Stir in the greens and collagen (if using)
Transfer blender or use an immersion blender and blend until smooth.
Carrot Ginger Detox Soup Recipe
2 pounds carrots, chopped
2 onions, peeled and chopped
6 cups bone or vegetable broth
3 tablespoons fresh ginger, grated
3 garlic cloves, chopped
1 cup coconut milk
sea salt, black pepper and onion powder to taste
2 tablespoons ghee or coconut oil
2 tablespoons plain protein or collagen powder (optional)
Place carrots, broth, ginger and garlic in a pot and bring to a boil. Reduce heat and simmer until carrots are soft when pierced.
Saute onions in a separate pan with ghee over medium-high heat until caramelized.
Add both the broth mixture and the onions to a blender and blend until a smooth consistency is reached.
Transfer smooth mixture back into a large pot and add coconut milk and seasonings.
Mix until well incorporated.
Red Lentil Detox Soup
¼ cup coconut oil, olive oil, or ghee
2 large sweet potatoes, peeled and chopped
1 apple, peeled and chopped
1 small white onion, chopped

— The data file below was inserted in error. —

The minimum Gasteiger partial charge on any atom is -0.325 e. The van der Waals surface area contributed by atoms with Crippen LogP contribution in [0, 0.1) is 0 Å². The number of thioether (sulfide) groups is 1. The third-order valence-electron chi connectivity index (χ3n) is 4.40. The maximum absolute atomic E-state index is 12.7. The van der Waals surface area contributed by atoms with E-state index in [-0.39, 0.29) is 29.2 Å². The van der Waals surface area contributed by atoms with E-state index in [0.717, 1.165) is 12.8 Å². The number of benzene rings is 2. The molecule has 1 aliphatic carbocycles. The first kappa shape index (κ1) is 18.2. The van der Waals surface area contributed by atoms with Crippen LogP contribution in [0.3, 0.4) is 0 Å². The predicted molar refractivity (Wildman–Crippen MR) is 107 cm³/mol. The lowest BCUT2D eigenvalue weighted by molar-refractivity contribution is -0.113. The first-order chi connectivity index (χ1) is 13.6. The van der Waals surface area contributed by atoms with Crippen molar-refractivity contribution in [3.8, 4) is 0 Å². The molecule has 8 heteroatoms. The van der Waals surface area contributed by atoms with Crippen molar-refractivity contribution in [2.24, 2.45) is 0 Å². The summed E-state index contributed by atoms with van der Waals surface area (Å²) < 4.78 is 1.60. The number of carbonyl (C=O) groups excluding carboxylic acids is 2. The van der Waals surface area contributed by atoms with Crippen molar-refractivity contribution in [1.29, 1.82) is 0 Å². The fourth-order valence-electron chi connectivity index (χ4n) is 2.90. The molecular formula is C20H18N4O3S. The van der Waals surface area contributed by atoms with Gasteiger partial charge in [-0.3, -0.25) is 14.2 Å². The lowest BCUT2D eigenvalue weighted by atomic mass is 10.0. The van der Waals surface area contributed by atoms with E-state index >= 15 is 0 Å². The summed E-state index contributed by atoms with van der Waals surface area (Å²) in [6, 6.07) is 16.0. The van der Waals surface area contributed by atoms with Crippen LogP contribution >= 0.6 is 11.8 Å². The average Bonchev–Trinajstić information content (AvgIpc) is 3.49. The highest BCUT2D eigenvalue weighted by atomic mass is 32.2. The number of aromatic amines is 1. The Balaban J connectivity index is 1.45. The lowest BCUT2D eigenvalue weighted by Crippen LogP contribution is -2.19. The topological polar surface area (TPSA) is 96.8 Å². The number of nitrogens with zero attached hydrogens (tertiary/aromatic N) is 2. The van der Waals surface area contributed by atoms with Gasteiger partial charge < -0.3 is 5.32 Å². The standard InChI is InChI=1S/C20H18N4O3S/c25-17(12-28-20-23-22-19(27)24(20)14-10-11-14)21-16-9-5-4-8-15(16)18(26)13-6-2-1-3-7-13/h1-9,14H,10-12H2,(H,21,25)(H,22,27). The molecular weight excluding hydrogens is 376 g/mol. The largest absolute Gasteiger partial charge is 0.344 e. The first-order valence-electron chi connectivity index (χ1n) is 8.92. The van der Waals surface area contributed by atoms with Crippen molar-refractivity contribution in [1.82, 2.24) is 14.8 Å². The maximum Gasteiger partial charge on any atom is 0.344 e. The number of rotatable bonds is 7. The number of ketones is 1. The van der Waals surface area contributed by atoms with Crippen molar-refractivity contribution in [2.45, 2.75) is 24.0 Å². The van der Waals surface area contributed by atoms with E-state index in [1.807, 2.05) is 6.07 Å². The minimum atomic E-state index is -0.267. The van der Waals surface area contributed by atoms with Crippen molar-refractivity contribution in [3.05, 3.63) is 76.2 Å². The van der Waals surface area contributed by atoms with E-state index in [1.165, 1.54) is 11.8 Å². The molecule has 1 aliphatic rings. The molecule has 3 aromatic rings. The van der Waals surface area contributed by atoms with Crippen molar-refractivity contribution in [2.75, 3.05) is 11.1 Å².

2 large carrots, peeled and chopped
½ cup red lentils, rinsed
½ teaspoon ground cumin
½ teaspoon chili powder
½ teaspoon paprika
4.5 cups bone or vegetable broth
1-inch fresh ginger, peeled and minced
Sea salt and black pepper to taste
Coconut cream for topping, optional
Melt the oil in a large pot over medium heat.
Place the chopped sweet potatoes, carrots, apple, and onion in the pot.
Stir and cook the apples and vegetables until the onions are translucent, about 10 minutes.
Stir the lentils, ginger, cumin, chili powder, paprika, and broth into the pot with the apple and vegetable mixture. Bring the soup to a boil over high heat, then reduce the heat to medium-low, cover, and simmer until the lentils and vegetables are soft, about 30 minutes.
Pour the soup into a blender or use an immersion blender and puree until smooth.
Return the pureed soup to the cooking pot. Bring back to a simmer and add water or broth as needed to thin the soup to your preferred consistency.
Top with salt and pepper and coconut cream to taste.
PM T. Effects of intermittent fasting on body composition and clinical health markers in humans. – PubMed – NCBI. Ncbinlmnihgov. 2017. Available at: https://www.ncbi.nlm.nih.gov/pubmed/26374764. Accessed April 4, 2017.
R M. Soup and satiety. – PubMed – NCBI. Ncbinlmnihgov. 2017. Available at: https://www.ncbi.nlm.nih.gov/pubmed/15639159. Accessed April 4, 2017.
Collier R. Intermittent fasting: the science of going without. 2017.